New York Style Cheesecake

Today is Lauren's birthday (Happy Birthday!) and the (ridiculous) tradition at her work is that you bring in a treat for the office on your birthday. That seems like a kick in the crotch to me, but whatever. We debated making mini-cheesecakes (Lauren's specialty) but decided against it because of the rather large amounts of cooling and storage space needed to make enough for an office. Instead we settled on one 10 inch New York Style cheesecake. My problem with it is that it is so rich that about 25% of it gets wasted by people whose eyes are bigger than their stomach. It doesn't matter how many times you warn them, at least one person cuts into it like its a slice of pizza.

Its been since Christmas since we've made a cheesecake, a fairly long drought by our standards. So I really want a piece of this one. Lauren has agreed to cut us a slice after she presents it to her office. On to the recipe:

To make a New York Style cheesecake you're going to want to use a Kitchen-Aid stand mixer. Other recipes can be made with a powered hand mixer, but this one is so cream cheese intensive that you'll risk burning out your motor. Trust us, its happened before.

  • 1/2 cup all-purpose flour
  • 7 packages cream cheese (8oz, room temperature)
  • 2 1/4 cups sugar
  • 1 cup sour cream (room temperature)
  • 1 1/2 teaspoons vanilla extract
  • 5 large egg yolks and whites (separated)
  • 1 stick (4oz) unsalted butter (melted)
  • 1 sleeve graham crackers (crushed)
  • 1 sleeve/row Chips Ahoy chocolate chip cookies (crushed)
  • Large sheet, heavy duty aluminum foil
  • 1 disposable turkey roasting pan (or 13 x 9 in glass pan)
  • 1 10 inch spring form pan
Preheat the oven to 350, and boil a large pot of water (approximately 6 quarts). Wrap the exterior bottom of a 10 inch spring form pan with your aluminum foil in a such a way that you believe the seams of your pan are "sealed" from water. Basically you want to wrap one solid layer on the bottom of your pan around the seams, and then 2-3 more sheets half way around the bottom and up the sides so that your flat sheet is insulated from the water. When you get to the water bath step you're going to want your water about halfway up the side of your pan, so wrap your foil above that area. Mix the cookies and graham crackers with the melted butter and press into the bottom of a foil wrapped 9-inch spring form pan. Bake at 350 for 10 minutes-15 minutes. Remove and let cool.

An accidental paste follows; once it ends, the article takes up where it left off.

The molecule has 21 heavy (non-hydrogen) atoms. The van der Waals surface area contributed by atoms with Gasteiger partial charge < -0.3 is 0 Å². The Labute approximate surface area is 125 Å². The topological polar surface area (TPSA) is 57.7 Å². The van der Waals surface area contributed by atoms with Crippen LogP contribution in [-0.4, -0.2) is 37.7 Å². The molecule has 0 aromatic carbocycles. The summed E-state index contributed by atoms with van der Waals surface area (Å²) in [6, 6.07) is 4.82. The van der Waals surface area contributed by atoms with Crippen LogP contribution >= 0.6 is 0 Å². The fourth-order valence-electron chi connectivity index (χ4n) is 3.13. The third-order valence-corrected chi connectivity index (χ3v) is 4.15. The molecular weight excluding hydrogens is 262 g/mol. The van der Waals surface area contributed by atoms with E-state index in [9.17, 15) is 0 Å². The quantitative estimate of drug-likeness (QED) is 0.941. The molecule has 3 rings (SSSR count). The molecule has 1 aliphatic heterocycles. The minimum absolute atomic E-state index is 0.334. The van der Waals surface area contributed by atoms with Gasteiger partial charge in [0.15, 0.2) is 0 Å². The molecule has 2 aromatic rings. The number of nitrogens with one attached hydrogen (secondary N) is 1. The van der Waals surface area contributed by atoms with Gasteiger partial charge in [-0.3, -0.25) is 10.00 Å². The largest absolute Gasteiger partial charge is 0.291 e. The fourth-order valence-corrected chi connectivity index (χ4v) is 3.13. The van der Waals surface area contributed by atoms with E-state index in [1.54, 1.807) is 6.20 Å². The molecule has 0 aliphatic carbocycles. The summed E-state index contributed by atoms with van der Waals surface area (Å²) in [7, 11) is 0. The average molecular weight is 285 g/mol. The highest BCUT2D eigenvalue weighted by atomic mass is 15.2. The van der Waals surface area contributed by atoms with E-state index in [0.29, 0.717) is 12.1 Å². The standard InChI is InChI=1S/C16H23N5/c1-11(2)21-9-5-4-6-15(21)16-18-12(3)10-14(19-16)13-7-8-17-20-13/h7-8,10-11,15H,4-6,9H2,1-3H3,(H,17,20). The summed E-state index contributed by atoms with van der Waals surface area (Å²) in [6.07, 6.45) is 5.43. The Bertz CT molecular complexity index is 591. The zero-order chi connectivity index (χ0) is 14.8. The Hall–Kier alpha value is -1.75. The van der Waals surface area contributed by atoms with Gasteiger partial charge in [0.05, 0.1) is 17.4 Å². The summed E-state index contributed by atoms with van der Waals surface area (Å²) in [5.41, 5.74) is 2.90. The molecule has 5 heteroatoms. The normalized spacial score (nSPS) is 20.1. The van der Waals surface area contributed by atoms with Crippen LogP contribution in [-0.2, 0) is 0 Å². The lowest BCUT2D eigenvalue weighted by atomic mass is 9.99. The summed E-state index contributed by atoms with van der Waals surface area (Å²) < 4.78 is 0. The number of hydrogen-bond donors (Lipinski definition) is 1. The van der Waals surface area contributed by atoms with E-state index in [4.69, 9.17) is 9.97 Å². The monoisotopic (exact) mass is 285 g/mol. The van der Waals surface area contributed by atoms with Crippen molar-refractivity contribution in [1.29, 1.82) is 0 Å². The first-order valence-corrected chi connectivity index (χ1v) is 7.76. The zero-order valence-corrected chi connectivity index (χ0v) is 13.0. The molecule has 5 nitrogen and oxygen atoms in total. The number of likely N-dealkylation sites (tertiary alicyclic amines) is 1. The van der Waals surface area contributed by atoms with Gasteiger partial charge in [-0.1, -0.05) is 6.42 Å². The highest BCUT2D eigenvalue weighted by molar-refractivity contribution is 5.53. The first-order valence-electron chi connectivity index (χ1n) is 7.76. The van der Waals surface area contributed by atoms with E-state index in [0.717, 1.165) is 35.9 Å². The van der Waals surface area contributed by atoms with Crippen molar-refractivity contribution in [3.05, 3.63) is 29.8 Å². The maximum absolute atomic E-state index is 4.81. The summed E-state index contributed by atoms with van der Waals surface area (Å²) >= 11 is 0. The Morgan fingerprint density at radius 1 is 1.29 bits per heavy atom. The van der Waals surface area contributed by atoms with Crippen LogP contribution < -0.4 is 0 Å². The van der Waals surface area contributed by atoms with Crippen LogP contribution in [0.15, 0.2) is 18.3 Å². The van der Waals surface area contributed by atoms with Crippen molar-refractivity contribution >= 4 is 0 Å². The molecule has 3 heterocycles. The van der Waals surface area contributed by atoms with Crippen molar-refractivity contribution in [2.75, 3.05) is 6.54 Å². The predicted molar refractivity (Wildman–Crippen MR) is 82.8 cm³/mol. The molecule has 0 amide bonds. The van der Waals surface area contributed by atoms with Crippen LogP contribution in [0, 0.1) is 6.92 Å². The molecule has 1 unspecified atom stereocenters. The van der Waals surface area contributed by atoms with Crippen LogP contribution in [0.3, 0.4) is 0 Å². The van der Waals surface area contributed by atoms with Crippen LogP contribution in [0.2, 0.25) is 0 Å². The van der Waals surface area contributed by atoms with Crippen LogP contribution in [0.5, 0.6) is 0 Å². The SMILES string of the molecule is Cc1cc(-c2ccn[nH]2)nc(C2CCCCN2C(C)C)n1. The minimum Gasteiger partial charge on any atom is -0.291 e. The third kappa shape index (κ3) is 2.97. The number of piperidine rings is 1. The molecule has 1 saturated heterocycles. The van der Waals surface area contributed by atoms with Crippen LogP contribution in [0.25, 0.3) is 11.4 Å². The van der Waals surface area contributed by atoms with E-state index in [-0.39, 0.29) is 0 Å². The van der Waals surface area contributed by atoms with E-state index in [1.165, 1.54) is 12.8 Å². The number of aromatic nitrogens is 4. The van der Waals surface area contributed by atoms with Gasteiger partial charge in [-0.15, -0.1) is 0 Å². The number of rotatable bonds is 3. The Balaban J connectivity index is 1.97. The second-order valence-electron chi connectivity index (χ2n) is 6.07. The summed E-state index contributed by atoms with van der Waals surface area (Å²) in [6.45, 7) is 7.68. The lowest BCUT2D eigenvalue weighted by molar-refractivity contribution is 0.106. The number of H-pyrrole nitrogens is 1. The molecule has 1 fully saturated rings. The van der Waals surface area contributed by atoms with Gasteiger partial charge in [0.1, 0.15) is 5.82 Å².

Take your 7 blocks of cream cheese, add them to your mixing bowl and beaten until no lumps remain. The beaten cream cheese will be sticky and firm, like spreadable cream cheese. Whisk together your flour and sugar, then on low speed add the sugar mixture to your beaten cream cheese in a slow steady stream (or multiple installments). As this mixes in, the batter should become softer and smoother. Remove the bowl from the mixer and scrape the sides, checking for any lumps of unmixed cream cheese.

Next add the sour cream and vanilla, mixing on low speed until smooth. Add the egg yolks one at a time on low speed, until just mixed (you see no yellow streaks). Be careful not to overmix at this point, lest your cake become dense, heavy and prone to cracking.

Transfer your cheesecake filling to a large mixing bowl and clean out your stand's mixing bowl. Using the whipping attachment, whip your egg whites on high speed until stiff peaks form. By hand, fold the egg whites into the cheesecake filling.

Transfer your completed cheesecake filling into your spring form pan, leaving a small amount of space (1/8th inch) between the filling and the rim of the pan, so your cake can crown early in the bake without overflowing. Shake the pan side to side a little to remove any large air pockets. If you have extra filling that will not fit, that is ok. Sometimes it all fits, other times it does not. It sort of depends on how much air you leave in the batter. In batter form this cheesecake filling may not taste as sweet as you might expect. That is normal. Your finished cheesecake will not taste exactly that way.